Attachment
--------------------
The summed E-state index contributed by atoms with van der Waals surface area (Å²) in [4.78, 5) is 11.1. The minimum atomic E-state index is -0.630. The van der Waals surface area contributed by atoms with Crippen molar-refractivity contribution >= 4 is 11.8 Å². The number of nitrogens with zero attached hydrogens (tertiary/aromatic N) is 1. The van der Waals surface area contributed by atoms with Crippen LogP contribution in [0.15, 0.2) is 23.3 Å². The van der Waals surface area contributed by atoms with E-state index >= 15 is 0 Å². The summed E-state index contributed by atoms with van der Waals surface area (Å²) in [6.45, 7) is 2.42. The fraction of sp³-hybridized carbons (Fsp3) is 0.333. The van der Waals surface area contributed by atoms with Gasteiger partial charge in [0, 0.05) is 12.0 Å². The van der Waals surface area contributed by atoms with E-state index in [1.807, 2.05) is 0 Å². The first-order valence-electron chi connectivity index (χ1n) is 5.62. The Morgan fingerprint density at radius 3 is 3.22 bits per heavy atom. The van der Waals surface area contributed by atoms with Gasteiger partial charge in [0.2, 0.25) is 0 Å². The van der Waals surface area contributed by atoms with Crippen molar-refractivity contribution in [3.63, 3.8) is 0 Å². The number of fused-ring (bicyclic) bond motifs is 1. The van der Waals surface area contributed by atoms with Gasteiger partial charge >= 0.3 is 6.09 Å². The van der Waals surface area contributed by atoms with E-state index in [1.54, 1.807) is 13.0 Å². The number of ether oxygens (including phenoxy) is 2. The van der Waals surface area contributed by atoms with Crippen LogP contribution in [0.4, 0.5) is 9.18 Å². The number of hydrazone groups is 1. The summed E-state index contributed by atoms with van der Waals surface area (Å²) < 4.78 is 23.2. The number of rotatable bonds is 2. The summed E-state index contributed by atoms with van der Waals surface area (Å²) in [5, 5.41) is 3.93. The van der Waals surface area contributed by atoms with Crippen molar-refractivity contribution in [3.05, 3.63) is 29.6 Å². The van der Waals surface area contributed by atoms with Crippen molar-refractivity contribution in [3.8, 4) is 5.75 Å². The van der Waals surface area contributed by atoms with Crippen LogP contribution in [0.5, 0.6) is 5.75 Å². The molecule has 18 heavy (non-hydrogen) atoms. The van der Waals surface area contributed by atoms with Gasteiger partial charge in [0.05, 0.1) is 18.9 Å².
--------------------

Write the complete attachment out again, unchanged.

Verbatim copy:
The summed E-state index contributed by atoms with van der Waals surface area (Å²) in [4.78, 5) is 11.1. The minimum atomic E-state index is -0.630. The van der Waals surface area contributed by atoms with Crippen molar-refractivity contribution >= 4 is 11.8 Å². The number of nitrogens with zero attached hydrogens (tertiary/aromatic N) is 1. The van der Waals surface area contributed by atoms with Crippen LogP contribution in [0.15, 0.2) is 23.3 Å². The van der Waals surface area contributed by atoms with E-state index >= 15 is 0 Å². The summed E-state index contributed by atoms with van der Waals surface area (Å²) in [6.45, 7) is 2.42. The fraction of sp³-hybridized carbons (Fsp3) is 0.333. The van der Waals surface area contributed by atoms with Gasteiger partial charge in [0, 0.05) is 12.0 Å². The van der Waals surface area contributed by atoms with E-state index in [1.807, 2.05) is 0 Å². The first-order valence-electron chi connectivity index (χ1n) is 5.62. The Morgan fingerprint density at radius 3 is 3.22 bits per heavy atom. The van der Waals surface area contributed by atoms with Gasteiger partial charge in [0.2, 0.25) is 0 Å². The van der Waals surface area contributed by atoms with Crippen molar-refractivity contribution in [3.63, 3.8) is 0 Å². The number of fused-ring (bicyclic) bond motifs is 1. The van der Waals surface area contributed by atoms with Gasteiger partial charge >= 0.3 is 6.09 Å². The van der Waals surface area contributed by atoms with E-state index in [1.54, 1.807) is 13.0 Å². The number of ether oxygens (including phenoxy) is 2. The van der Waals surface area contributed by atoms with Crippen LogP contribution in [0.4, 0.5) is 9.18 Å². The number of hydrazone groups is 1. The summed E-state index contributed by atoms with van der Waals surface area (Å²) < 4.78 is 23.2. The number of rotatable bonds is 2. The summed E-state index contributed by atoms with van der Waals surface area (Å²) in [5, 5.41) is 3.93. The van der Waals surface area contributed by atoms with Crippen molar-refractivity contribution in [3.05, 3.63) is 29.6 Å². The van der Waals surface area contributed by atoms with Crippen molar-refractivity contribution in [3.8, 4) is 5.75 Å². The van der Waals surface area contributed by atoms with Crippen LogP contribution in [0.5, 0.6) is 5.75 Å². The molecule has 18 heavy (non-hydrogen) atoms. The van der Waals surface area contributed by atoms with Gasteiger partial charge in [0.05, 0.1) is 18.9 Å².